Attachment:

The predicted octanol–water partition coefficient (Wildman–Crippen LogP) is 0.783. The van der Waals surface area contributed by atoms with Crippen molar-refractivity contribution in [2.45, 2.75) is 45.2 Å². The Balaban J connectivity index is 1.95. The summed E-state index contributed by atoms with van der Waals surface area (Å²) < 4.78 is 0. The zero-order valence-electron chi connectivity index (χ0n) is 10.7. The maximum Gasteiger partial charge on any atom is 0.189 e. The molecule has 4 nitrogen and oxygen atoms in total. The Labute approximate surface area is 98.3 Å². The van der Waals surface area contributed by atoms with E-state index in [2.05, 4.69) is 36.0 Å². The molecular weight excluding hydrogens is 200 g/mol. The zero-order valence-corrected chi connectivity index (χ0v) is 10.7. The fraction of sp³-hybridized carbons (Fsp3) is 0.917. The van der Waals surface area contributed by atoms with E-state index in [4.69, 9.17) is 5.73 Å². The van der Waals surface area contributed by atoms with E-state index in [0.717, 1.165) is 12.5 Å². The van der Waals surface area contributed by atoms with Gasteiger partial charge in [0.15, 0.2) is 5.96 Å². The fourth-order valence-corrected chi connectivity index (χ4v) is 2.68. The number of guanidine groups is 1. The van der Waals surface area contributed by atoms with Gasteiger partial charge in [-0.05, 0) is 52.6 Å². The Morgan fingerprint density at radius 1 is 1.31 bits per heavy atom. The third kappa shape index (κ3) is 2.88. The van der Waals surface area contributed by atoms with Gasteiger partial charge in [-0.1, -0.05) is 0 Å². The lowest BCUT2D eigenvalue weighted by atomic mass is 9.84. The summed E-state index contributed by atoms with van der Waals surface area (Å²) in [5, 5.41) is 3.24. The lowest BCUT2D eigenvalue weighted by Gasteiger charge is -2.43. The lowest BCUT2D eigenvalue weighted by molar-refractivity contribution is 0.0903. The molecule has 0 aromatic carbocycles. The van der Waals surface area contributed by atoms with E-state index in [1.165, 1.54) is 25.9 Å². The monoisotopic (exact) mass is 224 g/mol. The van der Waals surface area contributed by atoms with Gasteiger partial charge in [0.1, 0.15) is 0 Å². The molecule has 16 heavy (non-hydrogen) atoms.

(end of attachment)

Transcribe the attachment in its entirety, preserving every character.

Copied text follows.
The predicted octanol–water partition coefficient (Wildman–Crippen LogP) is 0.783. The van der Waals surface area contributed by atoms with Crippen molar-refractivity contribution in [2.45, 2.75) is 45.2 Å². The Balaban J connectivity index is 1.95. The summed E-state index contributed by atoms with van der Waals surface area (Å²) < 4.78 is 0. The zero-order valence-electron chi connectivity index (χ0n) is 10.7. The maximum Gasteiger partial charge on any atom is 0.189 e. The molecule has 4 nitrogen and oxygen atoms in total. The Labute approximate surface area is 98.3 Å². The van der Waals surface area contributed by atoms with E-state index in [2.05, 4.69) is 36.0 Å². The molecular weight excluding hydrogens is 200 g/mol. The zero-order valence-corrected chi connectivity index (χ0v) is 10.7. The fraction of sp³-hybridized carbons (Fsp3) is 0.917. The van der Waals surface area contributed by atoms with E-state index in [4.69, 9.17) is 5.73 Å². The van der Waals surface area contributed by atoms with E-state index in [0.717, 1.165) is 12.5 Å². The van der Waals surface area contributed by atoms with Gasteiger partial charge in [0.15, 0.2) is 5.96 Å². The fourth-order valence-corrected chi connectivity index (χ4v) is 2.68. The number of guanidine groups is 1. The van der Waals surface area contributed by atoms with Gasteiger partial charge in [-0.05, 0) is 52.6 Å². The Morgan fingerprint density at radius 1 is 1.31 bits per heavy atom. The third kappa shape index (κ3) is 2.88. The van der Waals surface area contributed by atoms with Gasteiger partial charge in [-0.1, -0.05) is 0 Å². The lowest BCUT2D eigenvalue weighted by atomic mass is 9.84. The summed E-state index contributed by atoms with van der Waals surface area (Å²) in [5, 5.41) is 3.24. The lowest BCUT2D eigenvalue weighted by Gasteiger charge is -2.43. The lowest BCUT2D eigenvalue weighted by molar-refractivity contribution is 0.0903. The molecule has 0 aromatic carbocycles. The van der Waals surface area contributed by atoms with E-state index in [1.165, 1.54) is 25.9 Å². The monoisotopic (exact) mass is 224 g/mol. The van der Waals surface area contributed by atoms with Gasteiger partial charge in [0.1, 0.15) is 0 Å². The molecule has 16 heavy (non-hydrogen) atoms.